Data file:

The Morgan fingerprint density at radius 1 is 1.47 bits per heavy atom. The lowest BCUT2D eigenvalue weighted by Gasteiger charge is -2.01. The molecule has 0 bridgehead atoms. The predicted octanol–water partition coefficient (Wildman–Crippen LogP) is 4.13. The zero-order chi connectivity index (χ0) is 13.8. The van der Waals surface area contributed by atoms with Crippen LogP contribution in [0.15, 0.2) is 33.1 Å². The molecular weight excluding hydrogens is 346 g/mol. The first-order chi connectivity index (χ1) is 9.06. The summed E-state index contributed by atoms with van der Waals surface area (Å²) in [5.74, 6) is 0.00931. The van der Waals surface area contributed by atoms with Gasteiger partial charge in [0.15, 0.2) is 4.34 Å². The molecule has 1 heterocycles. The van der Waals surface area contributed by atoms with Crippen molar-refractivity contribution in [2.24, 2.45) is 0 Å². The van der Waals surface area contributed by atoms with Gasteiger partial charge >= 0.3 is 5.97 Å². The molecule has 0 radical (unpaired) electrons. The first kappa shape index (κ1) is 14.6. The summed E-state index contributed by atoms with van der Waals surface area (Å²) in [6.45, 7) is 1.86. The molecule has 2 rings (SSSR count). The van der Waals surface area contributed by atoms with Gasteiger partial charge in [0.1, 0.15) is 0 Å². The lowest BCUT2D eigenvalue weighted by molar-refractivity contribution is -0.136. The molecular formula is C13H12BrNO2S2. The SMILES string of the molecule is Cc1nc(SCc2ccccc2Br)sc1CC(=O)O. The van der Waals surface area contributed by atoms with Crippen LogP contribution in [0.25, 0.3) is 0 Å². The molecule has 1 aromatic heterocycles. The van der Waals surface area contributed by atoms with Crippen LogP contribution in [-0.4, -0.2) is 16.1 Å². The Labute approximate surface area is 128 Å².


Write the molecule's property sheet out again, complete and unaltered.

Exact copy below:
The Morgan fingerprint density at radius 1 is 1.47 bits per heavy atom. The lowest BCUT2D eigenvalue weighted by Gasteiger charge is -2.01. The molecule has 0 bridgehead atoms. The predicted octanol–water partition coefficient (Wildman–Crippen LogP) is 4.13. The zero-order chi connectivity index (χ0) is 13.8. The van der Waals surface area contributed by atoms with Crippen LogP contribution in [0.15, 0.2) is 33.1 Å². The molecular weight excluding hydrogens is 346 g/mol. The first-order chi connectivity index (χ1) is 9.06. The summed E-state index contributed by atoms with van der Waals surface area (Å²) in [5.74, 6) is 0.00931. The van der Waals surface area contributed by atoms with Gasteiger partial charge in [0.15, 0.2) is 4.34 Å². The molecule has 1 heterocycles. The van der Waals surface area contributed by atoms with Crippen molar-refractivity contribution in [2.24, 2.45) is 0 Å². The van der Waals surface area contributed by atoms with Gasteiger partial charge >= 0.3 is 5.97 Å². The molecule has 0 radical (unpaired) electrons. The first kappa shape index (κ1) is 14.6. The summed E-state index contributed by atoms with van der Waals surface area (Å²) in [6.45, 7) is 1.86. The molecule has 2 rings (SSSR count). The van der Waals surface area contributed by atoms with Gasteiger partial charge in [0.1, 0.15) is 0 Å². The lowest BCUT2D eigenvalue weighted by molar-refractivity contribution is -0.136. The molecular formula is C13H12BrNO2S2. The SMILES string of the molecule is Cc1nc(SCc2ccccc2Br)sc1CC(=O)O. The van der Waals surface area contributed by atoms with Crippen LogP contribution in [0.25, 0.3) is 0 Å². The molecule has 1 aromatic heterocycles. The van der Waals surface area contributed by atoms with Crippen LogP contribution in [-0.4, -0.2) is 16.1 Å². The Labute approximate surface area is 128 Å².